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(Reference retrieved automatically from Web of Science through information on FAPESP grant and its corresponding number as mentioned in the publication by the authors.)

Circulating growth-and-differentiation factor-15 in early life: relation to prenatal and postnatal growth and adiposity measurements

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Diaz, Marta [1, 2] ; Campderros, Laura [1, 3, 4] ; Guimaraes, Mariana P. [3] ; Lopez-Bermejo, Abel [5, 6] ; de Zegher, Francis [7, 8] ; Villarroya, Francesc [1, 3, 4] ; Ibanez, Lourdes [1, 2]
Total Authors: 7
[1] Univ Barcelona, Pediat Res Inst St Joan de Deu, Barcelona 08950 - Spain
[2] Hlth Inst Carlos III, Ctr Invest Biomed Red Diabet & Enfermedades Metab, Madrid - Spain
[3] Univ Barcelona, Biochem & Mol Biomed Dept, Biomed Inst, E-08028 Barcelona - Spain
[4] Hlth Inst Carlos III, Network Biomed Res Ctr Physiopathol Obes & Nutr C, Madrid 28029 - Spain
[5] Dr Josep Trueta Hosp, Dept Pediat, Girona 17007 - Spain
[6] Dr Josep Trueta Hosp, Girona Inst Biomed Res, Girona 17007 - Spain
[7] Univ Hosp Gasthuisberg, Pediat & Adolescent Endocrinol, B-3000 Leuven - Belgium
[8] Univ Leuven, Dept Dev & Regenerat, B-3000 Leuven - Belgium
Total Affiliations: 8
Document type: Journal article
Source: Pediatric Research; v. 87, n. 5, p. 897-902, APR 2020.
Web of Science Citations: 0

Background Growth-and-differentiation-factor-15 (GDF15) is a regulator of energy homeostasis. To determine the relationship between circulating GDF15 and parameters of metabolic health, we assessed longitudinally GDF15 concentrations in infants born either appropriate- (AGA) or small-for-gestational-age (SGA), the latter population known to be at risk for metabolic alterations, particularly after a rapid postnatal catch-up in weight. Methods The study cohort consisted of 103 infants (70 AGA and 33 SGA). Assessments included body length, weight, and ponderal index (PI); fasting glucose, insulin, IGF-I, high-molecular-weight adiponectin, GDF15; and body composition (by absorptiometry) at birth, and at age 4, 12 and 24 months. Results GDF15 levels at birth were significantly higher than those at each subsequent time point and were similar in AGA and SGA subjects. GDF15 concentrations dropped at age 4 months, more substantially in SGA infants, and continued to decline in both subgroups reaching adult concentrations by age 24 months. GDF15 levels correlated inversely with the changes in PI, IGF-I and body fat throughout follow-up. Conclusions Early life is associated with supra-adult concentrations of GDF15. The lower levels of GDF15 in SGA subjects may be an adaptive mechanism to promote catch-up in weight and might increase the risk for obesity later in life. (AU)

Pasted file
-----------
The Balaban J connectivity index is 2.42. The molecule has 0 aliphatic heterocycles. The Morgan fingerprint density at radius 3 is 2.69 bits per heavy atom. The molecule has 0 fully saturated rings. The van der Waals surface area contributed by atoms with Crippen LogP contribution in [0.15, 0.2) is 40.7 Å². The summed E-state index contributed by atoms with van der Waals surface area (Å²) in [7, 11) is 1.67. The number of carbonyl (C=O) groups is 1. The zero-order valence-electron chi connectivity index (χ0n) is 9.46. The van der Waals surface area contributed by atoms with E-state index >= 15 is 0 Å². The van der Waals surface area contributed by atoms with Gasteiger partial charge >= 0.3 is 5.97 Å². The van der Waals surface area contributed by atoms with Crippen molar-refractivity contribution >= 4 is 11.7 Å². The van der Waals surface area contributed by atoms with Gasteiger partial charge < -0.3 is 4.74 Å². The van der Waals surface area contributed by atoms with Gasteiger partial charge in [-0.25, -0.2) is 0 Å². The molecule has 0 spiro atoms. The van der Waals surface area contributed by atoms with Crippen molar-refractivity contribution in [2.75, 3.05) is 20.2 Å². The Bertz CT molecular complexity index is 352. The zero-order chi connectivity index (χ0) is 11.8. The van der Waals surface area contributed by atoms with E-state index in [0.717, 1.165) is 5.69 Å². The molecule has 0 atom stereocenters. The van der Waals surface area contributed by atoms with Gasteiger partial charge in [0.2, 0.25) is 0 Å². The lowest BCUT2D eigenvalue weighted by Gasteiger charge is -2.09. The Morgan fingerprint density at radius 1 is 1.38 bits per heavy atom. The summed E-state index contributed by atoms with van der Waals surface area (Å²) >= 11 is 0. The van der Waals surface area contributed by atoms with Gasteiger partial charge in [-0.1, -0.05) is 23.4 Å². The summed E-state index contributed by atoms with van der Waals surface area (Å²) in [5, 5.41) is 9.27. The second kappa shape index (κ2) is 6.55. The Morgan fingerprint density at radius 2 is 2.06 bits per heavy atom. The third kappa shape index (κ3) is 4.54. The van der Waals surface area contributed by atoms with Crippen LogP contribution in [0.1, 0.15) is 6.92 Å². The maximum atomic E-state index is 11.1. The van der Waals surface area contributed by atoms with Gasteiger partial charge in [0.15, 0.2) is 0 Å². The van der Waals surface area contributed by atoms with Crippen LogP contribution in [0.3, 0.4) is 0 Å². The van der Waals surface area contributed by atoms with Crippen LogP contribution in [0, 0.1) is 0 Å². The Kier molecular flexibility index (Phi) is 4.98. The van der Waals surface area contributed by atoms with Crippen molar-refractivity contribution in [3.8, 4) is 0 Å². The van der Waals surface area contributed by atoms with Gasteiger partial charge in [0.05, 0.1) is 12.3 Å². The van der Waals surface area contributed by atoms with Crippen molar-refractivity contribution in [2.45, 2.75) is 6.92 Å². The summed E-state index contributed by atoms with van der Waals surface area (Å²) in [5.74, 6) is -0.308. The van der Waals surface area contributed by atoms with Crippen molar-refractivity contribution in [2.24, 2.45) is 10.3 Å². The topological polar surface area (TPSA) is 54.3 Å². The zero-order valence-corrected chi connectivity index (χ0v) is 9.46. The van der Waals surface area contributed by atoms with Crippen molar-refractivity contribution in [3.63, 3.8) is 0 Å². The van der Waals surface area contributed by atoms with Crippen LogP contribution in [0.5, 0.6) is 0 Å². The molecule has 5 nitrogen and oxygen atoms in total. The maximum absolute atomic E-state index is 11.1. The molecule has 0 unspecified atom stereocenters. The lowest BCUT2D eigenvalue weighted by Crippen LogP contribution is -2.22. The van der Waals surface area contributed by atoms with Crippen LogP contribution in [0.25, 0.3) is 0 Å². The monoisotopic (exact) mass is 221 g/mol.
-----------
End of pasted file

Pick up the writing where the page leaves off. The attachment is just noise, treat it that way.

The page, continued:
FAPESP's process: 17/26509-8 - Molecular and cellular bases of alterations in signaling cross-talk in relation to adipose and metabolic dysfunction
Grantee:Mariana Palma Guimarães
Support type: Scholarships abroad - Research Internship - Doctorate